Parents Opposed to Pot, August 8, 2016
Edible marijuana poses a ‘unique problem,’ because ‘no other drug is infused into a palatable and appetizing form’ – such as cookies, brownies and candy. Many household items cause poisonings, but marijuana edibles are different because they’re made to look appealing and they appeal to children.
Last year there were more than 4,000 treatments at hospitals and poison center treatments in the US related to marijuana toxicity in children and teens.
Parents Opposed to Pot summarized the recent cases of toxicity from edibles.
• A JAMA Pediatrics article explains the dramatic rise in children’s hospitalizations related to marijuana in Colorado since legalization. In 10 cases, the product was not in a child-resistant container; in 40 scenarios (34%) there was poor child supervision or product storage. Edible products were responsible for 51 (52%) of exposures. The report claimed that child-resistant packaging has not been as effective in reducing kids’ unintended exposure to pot as hoped.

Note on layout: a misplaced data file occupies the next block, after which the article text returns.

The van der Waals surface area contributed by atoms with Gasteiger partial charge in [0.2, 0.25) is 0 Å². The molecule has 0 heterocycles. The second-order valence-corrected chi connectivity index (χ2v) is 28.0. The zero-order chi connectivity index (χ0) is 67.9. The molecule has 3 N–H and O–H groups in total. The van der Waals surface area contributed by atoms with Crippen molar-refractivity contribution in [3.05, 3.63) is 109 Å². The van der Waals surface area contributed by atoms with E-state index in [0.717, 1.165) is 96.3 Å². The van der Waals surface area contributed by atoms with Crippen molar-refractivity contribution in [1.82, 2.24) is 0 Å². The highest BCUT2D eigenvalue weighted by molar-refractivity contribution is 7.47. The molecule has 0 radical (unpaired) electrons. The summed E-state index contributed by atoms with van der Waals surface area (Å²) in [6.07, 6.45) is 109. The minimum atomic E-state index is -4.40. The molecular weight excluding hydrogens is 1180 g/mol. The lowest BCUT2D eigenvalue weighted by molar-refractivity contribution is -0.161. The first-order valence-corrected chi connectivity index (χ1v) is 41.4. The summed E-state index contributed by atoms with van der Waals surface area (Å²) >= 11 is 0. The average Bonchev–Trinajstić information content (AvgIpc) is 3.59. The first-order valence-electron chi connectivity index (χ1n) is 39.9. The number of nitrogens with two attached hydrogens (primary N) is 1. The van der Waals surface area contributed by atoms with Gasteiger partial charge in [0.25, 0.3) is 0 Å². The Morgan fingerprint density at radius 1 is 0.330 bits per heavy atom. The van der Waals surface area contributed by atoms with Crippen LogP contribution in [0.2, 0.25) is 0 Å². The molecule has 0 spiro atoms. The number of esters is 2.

• The state of Washington has a similar problem with edibles, as reported on the King County Health Department’s website. From 2013 to May 2015, there were 46 cases
of children’s intoxications related to marijuana edibles reported in Washington. However, reporting is voluntary and the state estimates that number could be much higher.
• July, 2016: Police in Arizona arrested a mother for allegedly giving her 11- and 12-year-old children gummy candy infused with marijuana. Police say the marijuana-infused candy was originally purchased by an Arizona medical marijuana user, but was illegally transferred to the mother in question. (State medical marijuana programs have poor track records of assuring the “medicine” goes to whom it is intended.)
• On April 27, a Georgia woman was arrested after a 5- year-old said he ate a marijuana cake for breakfast. The child was taken to the hospital for treatment following the incident; according to officials, his pulse was measured at over 200 beats per minute.